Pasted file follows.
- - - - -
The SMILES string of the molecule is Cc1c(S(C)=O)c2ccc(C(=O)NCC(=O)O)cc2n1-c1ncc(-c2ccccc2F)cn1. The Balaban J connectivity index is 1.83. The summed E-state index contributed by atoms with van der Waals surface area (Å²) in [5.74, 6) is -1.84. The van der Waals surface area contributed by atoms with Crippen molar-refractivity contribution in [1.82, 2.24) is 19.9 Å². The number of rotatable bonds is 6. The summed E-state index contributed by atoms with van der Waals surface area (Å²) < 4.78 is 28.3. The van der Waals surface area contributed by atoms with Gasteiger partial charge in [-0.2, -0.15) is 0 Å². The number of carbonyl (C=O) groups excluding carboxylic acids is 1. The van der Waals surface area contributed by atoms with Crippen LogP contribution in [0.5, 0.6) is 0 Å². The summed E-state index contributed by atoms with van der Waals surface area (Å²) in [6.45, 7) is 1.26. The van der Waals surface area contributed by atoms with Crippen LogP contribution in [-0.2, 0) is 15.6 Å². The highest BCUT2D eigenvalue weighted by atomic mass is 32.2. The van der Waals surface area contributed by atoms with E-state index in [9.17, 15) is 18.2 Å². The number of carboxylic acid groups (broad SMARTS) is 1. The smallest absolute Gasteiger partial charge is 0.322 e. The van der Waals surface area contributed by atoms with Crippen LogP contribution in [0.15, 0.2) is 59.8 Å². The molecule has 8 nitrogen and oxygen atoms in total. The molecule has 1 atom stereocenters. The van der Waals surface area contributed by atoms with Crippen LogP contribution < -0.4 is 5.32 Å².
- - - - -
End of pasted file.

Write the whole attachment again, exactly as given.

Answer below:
The SMILES string of the molecule is Cc1c(S(C)=O)c2ccc(C(=O)NCC(=O)O)cc2n1-c1ncc(-c2ccccc2F)cn1. The Balaban J connectivity index is 1.83. The summed E-state index contributed by atoms with van der Waals surface area (Å²) in [5.74, 6) is -1.84. The van der Waals surface area contributed by atoms with Crippen molar-refractivity contribution in [1.82, 2.24) is 19.9 Å². The number of rotatable bonds is 6. The summed E-state index contributed by atoms with van der Waals surface area (Å²) < 4.78 is 28.3. The van der Waals surface area contributed by atoms with Gasteiger partial charge in [-0.2, -0.15) is 0 Å². The number of carbonyl (C=O) groups excluding carboxylic acids is 1. The van der Waals surface area contributed by atoms with Crippen LogP contribution in [0.5, 0.6) is 0 Å². The summed E-state index contributed by atoms with van der Waals surface area (Å²) in [6.45, 7) is 1.26. The van der Waals surface area contributed by atoms with Crippen LogP contribution in [-0.2, 0) is 15.6 Å². The highest BCUT2D eigenvalue weighted by atomic mass is 32.2. The van der Waals surface area contributed by atoms with E-state index in [9.17, 15) is 18.2 Å². The number of carboxylic acid groups (broad SMARTS) is 1. The smallest absolute Gasteiger partial charge is 0.322 e. The van der Waals surface area contributed by atoms with Crippen LogP contribution in [0.15, 0.2) is 59.8 Å². The molecule has 8 nitrogen and oxygen atoms in total. The molecule has 1 atom stereocenters. The van der Waals surface area contributed by atoms with Crippen LogP contribution < -0.4 is 5.32 Å².